Center for American Progress

RELEASE: CAP on New Immigration Executive Orders: ‘US Will Return Once Again to Its Historic Place as a Beacon of Hope’
Press Statement

RELEASE: CAP on New Immigration Executive Orders: ‘US Will Return Once Again to Its Historic Place as a Beacon of Hope’

Washington, D.C. — Today, the Biden White House announced three new executive orders that, together with those issued previously and those yet to come, will begin to undo some of the worst immigration policies of the Trump administration. Today’s actions include creating a task force to reunite separated families; taking steps to restore the asylum system and promote fair, humane, and workable solutions to migration in the Western Hemisphere; and beginning a top-to-bottom review of Trump administration attacks on legal immigration, including by initiating the administrative process to undo the public charge rule. Additionally,  the U.S. Senate confirmed Alejandro Mayorkas as the first Latino and first immigrant to lead the U.S. Department of Homeland Security.

In response, Tom Jawetz, vice president of Immigration Policy at the Center for American Progress, issued the following statement:

Alejandro Mayorkas’ confirmation as secretary of homeland security is a historic milestone worth celebrating. The task before him is daunting, but there is no one more prepared to handle the challenge than Mayorkas. One of Secretary Mayorkas’ first responsibilities will be leading the newly announced Family Reunification Task Force, charged with rectifying a signature cruelty of the Trump administration—the separation of thousands of children from their parents. The executive order reflects that the administration understands both the complexity of the problem and the compelling need to spare no efforts to repair the damage done.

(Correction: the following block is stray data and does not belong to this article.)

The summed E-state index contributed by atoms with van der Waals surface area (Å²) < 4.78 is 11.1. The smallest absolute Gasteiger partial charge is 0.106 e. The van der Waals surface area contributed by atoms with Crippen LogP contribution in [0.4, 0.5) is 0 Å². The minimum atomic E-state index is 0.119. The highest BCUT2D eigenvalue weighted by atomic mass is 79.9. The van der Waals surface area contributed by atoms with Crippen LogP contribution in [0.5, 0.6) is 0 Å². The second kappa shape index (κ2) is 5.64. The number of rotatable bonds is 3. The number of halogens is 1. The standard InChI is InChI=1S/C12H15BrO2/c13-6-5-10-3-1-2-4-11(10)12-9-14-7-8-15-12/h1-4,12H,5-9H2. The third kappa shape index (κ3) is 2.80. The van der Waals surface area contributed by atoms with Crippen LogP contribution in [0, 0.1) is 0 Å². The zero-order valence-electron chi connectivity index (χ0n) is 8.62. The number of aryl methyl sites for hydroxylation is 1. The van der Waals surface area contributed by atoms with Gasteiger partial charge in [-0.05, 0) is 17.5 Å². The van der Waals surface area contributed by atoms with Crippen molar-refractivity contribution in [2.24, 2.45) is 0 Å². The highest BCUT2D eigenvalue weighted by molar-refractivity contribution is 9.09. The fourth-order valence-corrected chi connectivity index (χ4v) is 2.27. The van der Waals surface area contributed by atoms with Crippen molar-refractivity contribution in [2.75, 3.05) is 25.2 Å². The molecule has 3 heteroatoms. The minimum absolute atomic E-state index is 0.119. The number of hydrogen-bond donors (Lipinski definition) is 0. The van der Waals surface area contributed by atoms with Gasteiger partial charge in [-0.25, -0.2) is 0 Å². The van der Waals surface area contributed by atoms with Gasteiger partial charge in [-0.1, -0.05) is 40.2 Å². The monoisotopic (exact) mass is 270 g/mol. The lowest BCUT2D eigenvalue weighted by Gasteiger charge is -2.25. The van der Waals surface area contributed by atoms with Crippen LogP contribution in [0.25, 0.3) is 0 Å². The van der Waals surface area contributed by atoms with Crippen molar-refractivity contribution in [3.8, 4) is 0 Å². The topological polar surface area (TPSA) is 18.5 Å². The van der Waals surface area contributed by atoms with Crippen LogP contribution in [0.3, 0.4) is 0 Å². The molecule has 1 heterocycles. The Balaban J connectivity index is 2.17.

A second executive order issued today will begin the process of restoring our asylum system and establishing fair, humane, and workable immigration and humanitarian pathways in the region. As we have long argued, getting migration in the Americas right requires constructive engagement with the countries in the region to promote human security and address the systemic issues pushing people to flee their countries. While we were heartened to see the administration stop putting people into the “Remain in Mexico” program on day one, we are similarly eager to see it use its authorities to begin to offer meaningful protection and due process to those already in the program. We are also hopeful that by offering new pathways to humanitarian protection for asylum-seekers and vulnerable children, the administration’s proactive approach will better live up to America’s best ideals.

Finally, with its executive order promoting integration and inclusion—especially by beginning a review of the Trump administration’s attacks on legal immigration—the Biden administration is sending a clear signal that the United States will return once again to its historic place as a beacon of hope and welcome for newcomers. Likewise, undoing the public charge rule will work to undo the chilling effect it has had on immigrant communities across the country.

For more information or to speak with an expert, please contact Claudia Montecinos at